Making room by using Dropbox Smartsync

Thomas Zucker-ScharffSenior Data Analyst
Veteran in computer systems, malware removal and ransomware topics.  I have been working in the field since 1985.
Dropbox has a relatively new feature called Smart Sync.  This feature allows Dropbox Professional (not plus) and Dropbox Business (if enabled) users to store information in Dropbox WITHOUT storing any files on their computer.

I have used Dropbox for a long time.  It is a great utility - a syncing service (if you have read some of my articles about backup or have interacted with me regarding backups, you probably already know that I don't consider DropBox a true backup solution).  

I have a Dropbox Plus account, which is expensive enough as it is (9.99/month) for only 1TB of storage.  In comparison, places like Code42's CrashPlan (now available as CrashPlan for Small Business only - the home version is being phased out) offer unlimited storage for $10-15/month.  

Now Dropbox has finally caught up with its competitors by implementing their Smart Sync option - a way to use Dropbox without having to also store your Dropbox files on your computer.  You no longer need to figure out disk space by using a formula like <the space I need>+<the space I will need>+<some extra space - just in case>+<the space dropbox needs>.  Now you can take out the last piece of that formula and regain up to 1TB of space in Professional accounts, or infinite space in Business accounts!

Of course, this all is dependent on a few factors

  • You need to have a minimum of a Dropbox Professional account (19.99/month in the USA)
  • You need to meet the minimum OS and space requirements (most systems now do)
  • If it is a Dropbox Business account, your administrator needs to turn the option on for all users
  • Make sure you have the latest version of the Dropbox application (download here)
  • Make sure that you do NOT have "Early Releases" turned on.

How do I turn "Early Releases" (think beta) on or off?

You will need to log into the website,  Once logged in, left click on your picture, or the default picture, in the upper right-hand corner of the screen.  You should see something like this:

Click on Settings to access the settings for your account.  When that opens you should see the Settings broken up into various categories by tabs.  The first tab, and default, is "General."  Scroll down if you do not see the "Early releases" option, it should look something like the picture below:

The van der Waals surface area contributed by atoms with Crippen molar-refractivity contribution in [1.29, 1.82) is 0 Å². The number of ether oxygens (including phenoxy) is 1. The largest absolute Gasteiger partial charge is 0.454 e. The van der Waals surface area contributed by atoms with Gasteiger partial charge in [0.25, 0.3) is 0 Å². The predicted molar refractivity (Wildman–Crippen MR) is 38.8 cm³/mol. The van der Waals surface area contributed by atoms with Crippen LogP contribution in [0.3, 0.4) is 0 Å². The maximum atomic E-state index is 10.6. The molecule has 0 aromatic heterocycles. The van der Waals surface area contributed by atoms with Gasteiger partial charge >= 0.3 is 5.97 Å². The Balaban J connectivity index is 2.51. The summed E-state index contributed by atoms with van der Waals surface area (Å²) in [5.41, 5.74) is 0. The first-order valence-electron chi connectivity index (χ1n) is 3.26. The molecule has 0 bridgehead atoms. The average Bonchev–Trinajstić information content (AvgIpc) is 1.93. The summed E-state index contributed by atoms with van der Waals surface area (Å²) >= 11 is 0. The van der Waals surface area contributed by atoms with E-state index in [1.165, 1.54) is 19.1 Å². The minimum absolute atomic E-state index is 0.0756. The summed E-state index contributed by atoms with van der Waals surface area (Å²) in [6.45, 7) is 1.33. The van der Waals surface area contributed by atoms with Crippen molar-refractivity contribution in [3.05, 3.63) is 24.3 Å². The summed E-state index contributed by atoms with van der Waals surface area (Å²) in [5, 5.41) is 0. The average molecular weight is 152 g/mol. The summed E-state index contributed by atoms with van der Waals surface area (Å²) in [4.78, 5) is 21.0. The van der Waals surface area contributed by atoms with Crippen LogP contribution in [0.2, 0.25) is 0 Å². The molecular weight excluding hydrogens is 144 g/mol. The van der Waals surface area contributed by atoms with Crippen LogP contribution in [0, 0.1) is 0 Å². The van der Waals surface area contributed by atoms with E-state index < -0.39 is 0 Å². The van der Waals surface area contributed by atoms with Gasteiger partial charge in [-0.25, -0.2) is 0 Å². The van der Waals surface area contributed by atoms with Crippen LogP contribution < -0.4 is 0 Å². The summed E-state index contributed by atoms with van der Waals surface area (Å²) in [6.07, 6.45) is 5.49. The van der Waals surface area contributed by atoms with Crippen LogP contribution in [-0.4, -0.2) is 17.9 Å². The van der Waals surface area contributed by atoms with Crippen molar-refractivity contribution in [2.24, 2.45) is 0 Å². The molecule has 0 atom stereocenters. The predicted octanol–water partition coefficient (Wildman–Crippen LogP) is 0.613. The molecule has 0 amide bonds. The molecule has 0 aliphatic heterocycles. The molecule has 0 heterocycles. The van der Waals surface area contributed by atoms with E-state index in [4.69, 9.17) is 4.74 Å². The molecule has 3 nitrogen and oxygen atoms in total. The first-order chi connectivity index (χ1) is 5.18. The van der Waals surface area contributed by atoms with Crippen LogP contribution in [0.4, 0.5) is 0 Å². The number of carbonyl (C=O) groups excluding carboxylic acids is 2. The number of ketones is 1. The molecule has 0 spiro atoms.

Make sure that the option is turned off.  At this point, you may need to redownload the Dropbox installer, if the option needed to be turned off.  If it was already off, then you are okay.

This all started because of a colleague who had the dreaded Dropbox "x" problem - your disk is full error indicated by this symbol in the system tray:


If you right-click on the Dropbox icon, you might see something along these lines:

This screen appears if you were to go to the preferences (left click on the gear):

Once one clicks on preferences, this dialogue pops up.  The default tab is General.

Click on the Sync icon to see these preferences.

Note that these images show a "Non-Smart Sync" enabled business account. Below is the same account with Smart Sync enabled.

This is what the Dropbox folder looks like on my computer.  The green checked items are stored locally and in the cloud and the grey checked items are stored only in the cloud (Smart Sync).

The picture below shows the options you receive when you right click on a Dropbox folder that has Smart sync enabled.

But how can you know absolutely if your Dropbox Business account has Smart Sync enabled?  

The only way that I have found is to ask.  In my case, I asked Dropbox Support (@DropboxSupport on twitter, or go to their help center) first (email from your business email) and then, when I found out it was not enabled for our Business account, I asked my DropBox admin to turn it on.

The Downside

Some of my users are a little leery of this.  One put it most succinctly when he asked, "Won't that mean if the network goes down I won't be able to access my files?"  If you are used the convenience of having a copy of your Dropbox files stored locally, then this is a con.  If, on the other hand, you are used to most of the other providers where the files have always been stored remotely and not locally, then this is no different.  

The Takeaway

USE Smart Sync to save space, but be aware of the consequences if you lose network connectivity.

Thomas Zucker-ScharffSenior Data Analyst
Veteran in computer systems, malware removal and ransomware topics.  I have been working in the field since 1985.

Comments (0)

Have a question about something in this article? You can receive help directly from the article author. Sign up for a free trial to get started.